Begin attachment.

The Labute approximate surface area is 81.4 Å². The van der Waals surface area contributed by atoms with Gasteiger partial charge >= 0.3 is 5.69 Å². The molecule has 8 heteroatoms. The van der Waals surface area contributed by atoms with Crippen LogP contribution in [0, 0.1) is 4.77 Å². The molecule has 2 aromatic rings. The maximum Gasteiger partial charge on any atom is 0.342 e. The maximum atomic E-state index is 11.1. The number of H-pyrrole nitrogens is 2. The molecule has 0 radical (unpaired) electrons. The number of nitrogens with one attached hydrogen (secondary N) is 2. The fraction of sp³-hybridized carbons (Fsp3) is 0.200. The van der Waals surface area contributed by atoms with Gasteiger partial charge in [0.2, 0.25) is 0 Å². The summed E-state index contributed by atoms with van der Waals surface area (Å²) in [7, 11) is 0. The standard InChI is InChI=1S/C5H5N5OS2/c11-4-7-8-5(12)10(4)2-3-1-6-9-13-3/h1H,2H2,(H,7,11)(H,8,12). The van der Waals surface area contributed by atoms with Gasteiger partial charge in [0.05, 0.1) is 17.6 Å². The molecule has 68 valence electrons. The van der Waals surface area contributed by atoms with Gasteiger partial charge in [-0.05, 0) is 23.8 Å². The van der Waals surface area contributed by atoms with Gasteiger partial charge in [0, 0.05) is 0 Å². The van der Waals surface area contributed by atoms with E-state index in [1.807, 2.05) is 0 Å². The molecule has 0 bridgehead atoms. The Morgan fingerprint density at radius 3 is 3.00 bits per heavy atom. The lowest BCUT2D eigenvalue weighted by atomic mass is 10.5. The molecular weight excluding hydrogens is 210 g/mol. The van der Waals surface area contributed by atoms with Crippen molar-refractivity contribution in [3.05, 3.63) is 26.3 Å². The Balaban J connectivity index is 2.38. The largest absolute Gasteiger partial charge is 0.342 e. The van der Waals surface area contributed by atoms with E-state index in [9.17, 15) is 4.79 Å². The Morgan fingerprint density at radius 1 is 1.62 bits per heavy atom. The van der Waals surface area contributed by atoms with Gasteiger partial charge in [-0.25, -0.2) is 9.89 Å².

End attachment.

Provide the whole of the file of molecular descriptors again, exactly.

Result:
The Labute approximate surface area is 81.4 Å². The van der Waals surface area contributed by atoms with Gasteiger partial charge >= 0.3 is 5.69 Å². The molecule has 8 heteroatoms. The van der Waals surface area contributed by atoms with Crippen LogP contribution in [0, 0.1) is 4.77 Å². The molecule has 2 aromatic rings. The maximum Gasteiger partial charge on any atom is 0.342 e. The maximum atomic E-state index is 11.1. The number of H-pyrrole nitrogens is 2. The molecule has 0 radical (unpaired) electrons. The number of nitrogens with one attached hydrogen (secondary N) is 2. The fraction of sp³-hybridized carbons (Fsp3) is 0.200. The van der Waals surface area contributed by atoms with Gasteiger partial charge in [0.2, 0.25) is 0 Å². The summed E-state index contributed by atoms with van der Waals surface area (Å²) in [7, 11) is 0. The standard InChI is InChI=1S/C5H5N5OS2/c11-4-7-8-5(12)10(4)2-3-1-6-9-13-3/h1H,2H2,(H,7,11)(H,8,12). The van der Waals surface area contributed by atoms with Gasteiger partial charge in [0.05, 0.1) is 17.6 Å². The molecule has 68 valence electrons. The van der Waals surface area contributed by atoms with Gasteiger partial charge in [-0.05, 0) is 23.8 Å². The van der Waals surface area contributed by atoms with Gasteiger partial charge in [0, 0.05) is 0 Å². The van der Waals surface area contributed by atoms with E-state index in [1.807, 2.05) is 0 Å². The molecule has 0 bridgehead atoms. The Morgan fingerprint density at radius 3 is 3.00 bits per heavy atom. The lowest BCUT2D eigenvalue weighted by atomic mass is 10.5. The molecular weight excluding hydrogens is 210 g/mol. The van der Waals surface area contributed by atoms with Crippen molar-refractivity contribution in [3.05, 3.63) is 26.3 Å². The Balaban J connectivity index is 2.38. The largest absolute Gasteiger partial charge is 0.342 e. The van der Waals surface area contributed by atoms with E-state index in [9.17, 15) is 4.79 Å². The Morgan fingerprint density at radius 1 is 1.62 bits per heavy atom. The van der Waals surface area contributed by atoms with Gasteiger partial charge in [-0.25, -0.2) is 9.89 Å².